A review of 2013

IMG_7300I’ve been reminded of my year thanks to Facebook’s review of 2013. Interestingly, I had forgotten about some of the suggested highlights, which prompted me to sit down, and tangent out a few thoughts of 2013. And make some assumptions for 2014.

I started this year on a cleansing note, celebrating the New Year with close friends and my visiting sister. Though small and laid back, those that were with me throughout 2012 were there. This meant a lot to me, not knowing how my masked fragile state might handle the festivities. As I woke with the sun and then re-baptised myself in the ocean, I promised myself I would ask for help when in need. 2013 saw me build strength.

Though, dived head first into being super busy as ever. Launched the younger Australia Coastal Society, supported a few too many community initiatives and did more bushwalking then I did the previous year in the first quarter.

The second quarter saw me break at work due to being under resourced and soon walked the fine line between passion and professionalism. Tears of frustration fueled my passion to carry on and test the boundaries to come out on top with winning Queensland’s Cleanest Beach – which reconfirmed my beliefs and judgments in coastal management. Above all, I graduated with a Masters of International Community Development – one highlight I somehow forgotten about.

After tidying up loose ends at work and the community organisations I support, I took a month off to travel through Europe with my mother. This gave us a perfect opportunity to spend good quality time together, chat about life and write (a lot). Watched my dear friends wed in Positano and drank incredible wine. On arriving home I promised myself not to get caught up in work (too much), which was true for the first 48 hours. Well, until work told me that judging for Australia’s Cleanest Beach was going to happen in 2 weeks! I killed it, had fun and connected with some incredible new coastal friends over that fortnight. I then turned 27.

November came and went in a flash with winning Australia’s Cleanest Beach, enjoyed the limited time we had in Western Australia – as I traveled with Joel Hayes – and smoothly tidied up another year of work with printing Building Dunes for the Community and the Coast. A small community-focused booklet I have been working on for too long about dune management. Also got into Stand Up Paddle Boarding…

This brings me to December, which is already at the end. I road tripped through Central and Outback Queensland, New South Wales and South Australia with my dad to meet up with other family members to enjoy Christmas in Adelaide. Family gatherings are always interesting for my family… as I am the green sheep, love or hate it we are family for a reason.

I’ll leave it short and sweet, as I intend on tackling 2014 with more clarity. I have no idea what to expect – besides enrolling into a PhD to tackle the greyness of the triple bottom line in coastal management in the brightest way possible. And of course, continue to treat my body and mind with good food, water and thoughts and absorb and radiate light wherever I am.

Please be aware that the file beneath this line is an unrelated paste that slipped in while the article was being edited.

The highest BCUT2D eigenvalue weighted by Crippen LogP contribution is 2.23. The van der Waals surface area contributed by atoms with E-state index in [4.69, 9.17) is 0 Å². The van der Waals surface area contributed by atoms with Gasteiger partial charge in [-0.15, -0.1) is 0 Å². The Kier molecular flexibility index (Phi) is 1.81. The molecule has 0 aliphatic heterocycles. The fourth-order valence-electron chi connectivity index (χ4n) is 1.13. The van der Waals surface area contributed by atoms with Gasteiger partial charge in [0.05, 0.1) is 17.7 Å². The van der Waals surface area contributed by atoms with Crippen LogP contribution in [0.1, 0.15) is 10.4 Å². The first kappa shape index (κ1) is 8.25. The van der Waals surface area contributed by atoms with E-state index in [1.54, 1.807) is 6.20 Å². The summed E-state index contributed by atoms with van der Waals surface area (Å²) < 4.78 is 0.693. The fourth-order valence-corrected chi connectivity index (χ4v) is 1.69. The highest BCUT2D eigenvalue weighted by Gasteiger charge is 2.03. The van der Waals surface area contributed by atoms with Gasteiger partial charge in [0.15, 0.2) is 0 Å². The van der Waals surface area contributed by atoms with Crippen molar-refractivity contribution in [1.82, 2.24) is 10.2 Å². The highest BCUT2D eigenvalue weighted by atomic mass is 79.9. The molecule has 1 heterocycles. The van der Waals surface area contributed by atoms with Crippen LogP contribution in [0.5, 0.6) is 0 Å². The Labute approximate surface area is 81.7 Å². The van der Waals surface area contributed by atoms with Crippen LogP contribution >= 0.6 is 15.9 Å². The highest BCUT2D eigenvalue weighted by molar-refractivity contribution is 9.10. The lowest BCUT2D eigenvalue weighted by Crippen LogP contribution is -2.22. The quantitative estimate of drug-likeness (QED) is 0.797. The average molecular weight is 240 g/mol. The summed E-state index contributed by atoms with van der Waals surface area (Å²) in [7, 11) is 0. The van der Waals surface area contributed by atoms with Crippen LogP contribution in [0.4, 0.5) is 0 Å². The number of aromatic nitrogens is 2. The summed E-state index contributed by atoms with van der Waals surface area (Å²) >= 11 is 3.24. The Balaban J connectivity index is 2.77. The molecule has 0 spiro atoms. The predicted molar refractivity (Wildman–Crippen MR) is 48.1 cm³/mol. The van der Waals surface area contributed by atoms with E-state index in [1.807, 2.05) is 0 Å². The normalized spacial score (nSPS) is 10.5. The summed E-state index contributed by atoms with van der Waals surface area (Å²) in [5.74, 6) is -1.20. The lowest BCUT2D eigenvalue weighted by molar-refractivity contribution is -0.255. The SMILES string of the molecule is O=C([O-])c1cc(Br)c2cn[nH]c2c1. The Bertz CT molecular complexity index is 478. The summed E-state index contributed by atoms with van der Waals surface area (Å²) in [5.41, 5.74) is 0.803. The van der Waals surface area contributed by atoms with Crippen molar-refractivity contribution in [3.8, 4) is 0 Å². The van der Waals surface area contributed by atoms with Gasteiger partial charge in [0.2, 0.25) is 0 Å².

A L.I.F.E. story for you

Landcare L.I.F.E.After tossing and turning for the last 2 hours, I’ve managed to get out of bed to clear my thoughts with a tangent now in the early hours of Christmas morning – Merry Christmas!!

This story for you unravels a huge realisation about a huge part of my life, being the environment. Please read on without any assumptions that this is just another Coastal Tangent.

Cause it is all Joel Hayes’s fault, messaging me late at night, which woke me and then excited me after watching a news clip about Friends of Rainbow Bay Society’s BeachCare efforts – who are a passionate group of residents that beautify Rainbow Bay with tree planting, weeding and litter pickups, amongst much more.

It largely unpacks Landcare’s brand pitch, that Landcare Is For Everyone, cleverly forming the acronym L.I.F.E. As the three fore actions pave the smartest path to beautify our planet, enhance biodiversity and environmental health that cascade community-environment connections to form environmental experiences.

  • This is why I am a little too passionate about ‘Landcare’ and the benefits we reap with a little more effort of supplementing existing environmental services.
  • This is why ‘Landcare’, caring for our land is so important and how your Christmas lunch/dinner got to your table.
  • This is why I have to speak the truth about my L.I.F.E. realisation.

While I am the green sheep in my family, I am one of a million+ others out there who do take part in caring for our land. If you are still reading, you probably relate to me in one-way or another (or at least sympathise as it is Christmas). As I am the one teased for being a little too passionate, for making a TOFU Turkey and for even picking up my siblings litter that they trashed on the roadside while standing in front of me yesterdays’ eve.

Though I’d much rather be the green sheep than the black sheep. It is just a shame that I am the one that has to watch what I say about speaking the truth that we shouldn’t get balloons or that we’ll survive Christmas without Glad Wrap.

Instead of sheepishly shrugging off remarks that could weave a green wooly jumper, at lunch I am going to praise the million+ that do care, plant trees and give a damn. Cause ‘Landcare’ is really for everyone…

PLEASE NOTE: As no one likes a Christmas Grinch, I couldn’t post this tangent until post Christmas and yes, I did give thanks to the farmers and friends of our land.

From coast to coast via the red road

I’m heading west today! Then south, then west, then south and then straight to the Great Australian Bight. From the Gold Coast to Adelaide, but I won’t be in a dune drought. I’ll be on the look out for more geological dated dunes. Where the sea once was and may be again, one day after my time.

Wish my father and I luck!

coast to coast